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Killer whale population in decline : how is the decreasing population of Southern Resident killer whales connected to prey selection and availability? Public Deposited

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  • Overview: The population of Southern Resident killer whales has been on the decline for decades, dropping 20% since the mid 1990s. Starvation appears to be a factor in the deaths of many of these whales. The Southern Resident killer whales survive mainly on a diet of Chinook salmon, which is another species in decline due to a variety of human impacts. In this lesson, students explore how the selective feeding practices of Southern Resident killer whales contribute to their declining numbers.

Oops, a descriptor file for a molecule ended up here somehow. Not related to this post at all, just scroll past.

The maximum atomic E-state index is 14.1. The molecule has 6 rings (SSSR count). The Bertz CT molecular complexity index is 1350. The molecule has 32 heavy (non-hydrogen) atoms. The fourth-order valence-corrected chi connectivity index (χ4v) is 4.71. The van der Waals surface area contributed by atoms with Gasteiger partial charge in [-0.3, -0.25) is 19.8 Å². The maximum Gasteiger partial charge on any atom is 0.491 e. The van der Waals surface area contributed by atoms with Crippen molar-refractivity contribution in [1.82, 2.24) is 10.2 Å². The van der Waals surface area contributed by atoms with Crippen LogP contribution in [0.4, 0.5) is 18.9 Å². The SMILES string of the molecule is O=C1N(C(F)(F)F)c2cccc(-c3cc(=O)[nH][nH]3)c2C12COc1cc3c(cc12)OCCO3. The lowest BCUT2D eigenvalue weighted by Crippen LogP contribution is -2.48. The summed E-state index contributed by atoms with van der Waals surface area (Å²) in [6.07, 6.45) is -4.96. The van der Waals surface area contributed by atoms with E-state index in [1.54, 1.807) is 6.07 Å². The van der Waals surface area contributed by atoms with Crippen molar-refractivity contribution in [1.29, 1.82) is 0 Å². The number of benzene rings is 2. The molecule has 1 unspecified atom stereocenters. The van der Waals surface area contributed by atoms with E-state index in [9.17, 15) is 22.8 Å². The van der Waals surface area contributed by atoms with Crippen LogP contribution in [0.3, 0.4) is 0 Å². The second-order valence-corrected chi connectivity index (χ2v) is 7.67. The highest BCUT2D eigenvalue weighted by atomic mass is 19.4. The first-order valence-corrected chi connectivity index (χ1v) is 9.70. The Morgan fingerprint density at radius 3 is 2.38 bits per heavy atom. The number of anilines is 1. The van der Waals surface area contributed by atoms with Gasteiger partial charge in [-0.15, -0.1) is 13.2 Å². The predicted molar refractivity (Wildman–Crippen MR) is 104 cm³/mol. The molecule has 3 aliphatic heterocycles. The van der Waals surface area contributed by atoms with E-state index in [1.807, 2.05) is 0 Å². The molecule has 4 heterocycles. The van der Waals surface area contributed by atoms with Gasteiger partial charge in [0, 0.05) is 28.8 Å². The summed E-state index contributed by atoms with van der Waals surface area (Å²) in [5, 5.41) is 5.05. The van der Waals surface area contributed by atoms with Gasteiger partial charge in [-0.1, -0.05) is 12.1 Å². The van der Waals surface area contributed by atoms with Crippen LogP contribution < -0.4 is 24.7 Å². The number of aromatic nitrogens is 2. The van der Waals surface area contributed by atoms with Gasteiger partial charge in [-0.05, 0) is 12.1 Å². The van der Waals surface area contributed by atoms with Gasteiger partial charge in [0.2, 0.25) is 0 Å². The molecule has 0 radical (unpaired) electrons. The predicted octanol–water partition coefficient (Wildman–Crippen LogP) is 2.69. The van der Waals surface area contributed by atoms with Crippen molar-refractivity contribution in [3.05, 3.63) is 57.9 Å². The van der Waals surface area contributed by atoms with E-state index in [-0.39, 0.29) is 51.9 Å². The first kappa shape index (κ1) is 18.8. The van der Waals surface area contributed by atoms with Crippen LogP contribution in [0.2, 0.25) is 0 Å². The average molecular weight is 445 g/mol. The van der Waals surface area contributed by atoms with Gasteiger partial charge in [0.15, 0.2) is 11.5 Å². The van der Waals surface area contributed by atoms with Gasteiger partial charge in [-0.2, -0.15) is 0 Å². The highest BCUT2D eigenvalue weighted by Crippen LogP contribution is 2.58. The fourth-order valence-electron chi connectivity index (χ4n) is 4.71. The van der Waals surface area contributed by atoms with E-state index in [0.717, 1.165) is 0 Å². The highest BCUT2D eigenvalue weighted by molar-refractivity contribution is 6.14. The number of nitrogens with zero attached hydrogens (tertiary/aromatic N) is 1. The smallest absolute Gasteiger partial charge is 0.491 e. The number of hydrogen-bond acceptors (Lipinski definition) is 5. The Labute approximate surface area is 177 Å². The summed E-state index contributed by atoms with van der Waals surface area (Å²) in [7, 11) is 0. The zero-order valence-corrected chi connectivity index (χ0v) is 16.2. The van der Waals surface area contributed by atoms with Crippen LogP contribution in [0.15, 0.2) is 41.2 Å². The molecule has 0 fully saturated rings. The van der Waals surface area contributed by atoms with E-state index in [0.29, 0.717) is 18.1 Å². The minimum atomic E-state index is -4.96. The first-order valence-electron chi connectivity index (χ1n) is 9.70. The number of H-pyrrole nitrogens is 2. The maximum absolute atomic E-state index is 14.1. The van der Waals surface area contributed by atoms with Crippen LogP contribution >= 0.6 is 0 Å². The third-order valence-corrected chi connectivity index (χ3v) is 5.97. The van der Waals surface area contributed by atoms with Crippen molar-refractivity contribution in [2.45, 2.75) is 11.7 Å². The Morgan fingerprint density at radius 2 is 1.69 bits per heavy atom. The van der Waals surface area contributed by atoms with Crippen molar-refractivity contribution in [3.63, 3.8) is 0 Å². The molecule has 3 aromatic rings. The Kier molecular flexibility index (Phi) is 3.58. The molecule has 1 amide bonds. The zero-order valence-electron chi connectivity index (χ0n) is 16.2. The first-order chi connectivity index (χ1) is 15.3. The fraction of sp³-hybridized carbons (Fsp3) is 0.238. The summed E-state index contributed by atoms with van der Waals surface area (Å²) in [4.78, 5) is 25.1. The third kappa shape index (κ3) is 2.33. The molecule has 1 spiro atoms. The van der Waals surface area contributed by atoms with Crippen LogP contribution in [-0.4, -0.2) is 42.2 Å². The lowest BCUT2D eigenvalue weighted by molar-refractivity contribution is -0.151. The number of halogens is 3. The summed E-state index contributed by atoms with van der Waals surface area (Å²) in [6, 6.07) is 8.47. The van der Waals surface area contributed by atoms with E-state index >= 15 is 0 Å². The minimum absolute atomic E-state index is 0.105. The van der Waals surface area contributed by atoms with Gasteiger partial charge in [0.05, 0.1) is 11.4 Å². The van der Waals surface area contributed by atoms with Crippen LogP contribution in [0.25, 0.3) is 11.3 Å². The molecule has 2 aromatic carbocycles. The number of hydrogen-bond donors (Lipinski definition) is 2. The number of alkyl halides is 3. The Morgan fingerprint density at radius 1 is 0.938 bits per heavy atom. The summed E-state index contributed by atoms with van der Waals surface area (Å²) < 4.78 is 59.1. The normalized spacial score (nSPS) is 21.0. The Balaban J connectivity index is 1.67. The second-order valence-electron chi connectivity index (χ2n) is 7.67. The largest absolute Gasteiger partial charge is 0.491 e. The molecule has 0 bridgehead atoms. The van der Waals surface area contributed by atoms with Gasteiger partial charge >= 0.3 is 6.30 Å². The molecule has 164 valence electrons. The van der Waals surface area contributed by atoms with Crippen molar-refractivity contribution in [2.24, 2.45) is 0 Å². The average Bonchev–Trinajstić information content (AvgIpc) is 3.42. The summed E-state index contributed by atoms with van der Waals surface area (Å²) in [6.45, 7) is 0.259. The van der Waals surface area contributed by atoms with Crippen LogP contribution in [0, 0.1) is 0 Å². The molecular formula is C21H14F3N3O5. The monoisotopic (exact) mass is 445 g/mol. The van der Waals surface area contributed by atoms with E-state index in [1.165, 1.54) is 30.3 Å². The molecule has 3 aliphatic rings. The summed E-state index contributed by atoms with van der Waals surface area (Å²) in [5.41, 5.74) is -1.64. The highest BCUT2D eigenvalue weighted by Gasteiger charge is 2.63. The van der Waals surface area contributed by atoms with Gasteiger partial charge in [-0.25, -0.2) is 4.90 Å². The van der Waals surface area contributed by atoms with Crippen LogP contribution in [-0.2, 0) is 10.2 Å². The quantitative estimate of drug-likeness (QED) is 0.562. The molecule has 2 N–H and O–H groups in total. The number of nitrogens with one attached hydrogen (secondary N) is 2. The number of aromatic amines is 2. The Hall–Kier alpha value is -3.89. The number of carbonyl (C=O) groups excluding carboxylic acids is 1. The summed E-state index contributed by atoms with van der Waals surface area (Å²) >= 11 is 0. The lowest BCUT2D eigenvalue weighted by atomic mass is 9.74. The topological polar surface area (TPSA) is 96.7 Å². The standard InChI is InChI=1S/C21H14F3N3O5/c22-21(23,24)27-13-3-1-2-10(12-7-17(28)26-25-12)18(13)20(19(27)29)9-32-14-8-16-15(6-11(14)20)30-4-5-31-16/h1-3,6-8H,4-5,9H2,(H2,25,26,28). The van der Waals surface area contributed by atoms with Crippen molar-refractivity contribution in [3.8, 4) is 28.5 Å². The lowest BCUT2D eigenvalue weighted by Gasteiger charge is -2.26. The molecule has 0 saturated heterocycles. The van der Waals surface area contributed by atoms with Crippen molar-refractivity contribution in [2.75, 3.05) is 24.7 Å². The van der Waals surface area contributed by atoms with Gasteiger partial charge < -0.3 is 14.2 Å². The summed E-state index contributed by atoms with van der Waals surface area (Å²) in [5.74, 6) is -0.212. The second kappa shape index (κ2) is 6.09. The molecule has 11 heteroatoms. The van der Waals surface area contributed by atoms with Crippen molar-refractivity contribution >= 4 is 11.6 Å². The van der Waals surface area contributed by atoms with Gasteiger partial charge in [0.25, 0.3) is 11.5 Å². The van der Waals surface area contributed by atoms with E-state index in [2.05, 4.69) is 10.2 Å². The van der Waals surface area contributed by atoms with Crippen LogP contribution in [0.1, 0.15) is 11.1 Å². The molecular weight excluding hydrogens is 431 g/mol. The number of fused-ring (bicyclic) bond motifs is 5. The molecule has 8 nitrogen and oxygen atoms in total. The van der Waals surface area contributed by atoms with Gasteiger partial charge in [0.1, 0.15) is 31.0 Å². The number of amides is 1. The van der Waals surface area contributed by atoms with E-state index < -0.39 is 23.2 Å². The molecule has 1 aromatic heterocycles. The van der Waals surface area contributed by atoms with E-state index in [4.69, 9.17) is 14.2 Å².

• Learning Goals: Students will learn the following: • Southern Resident killer whale (SRKW) and Chinook salmon populations are in significant decline due to the impacts of human activities on marine ecosystems. • Environmental changes affect food web dynamics. • SRKWs and juvenile Chinook salmon are selective feeders. • Effective species recovery plans for SRKW and Chinook salmon include an understanding of ecosystem relationships.
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  • The 2019-20 ORSEA materials are based upon work supported by Oregon Sea Grant and the Oregon Coast STEM Hub, as well as the National Science Foundation Regional Class Research Vessels under Cooperative Agreement No. 1333564 Award: OCE-1748726.
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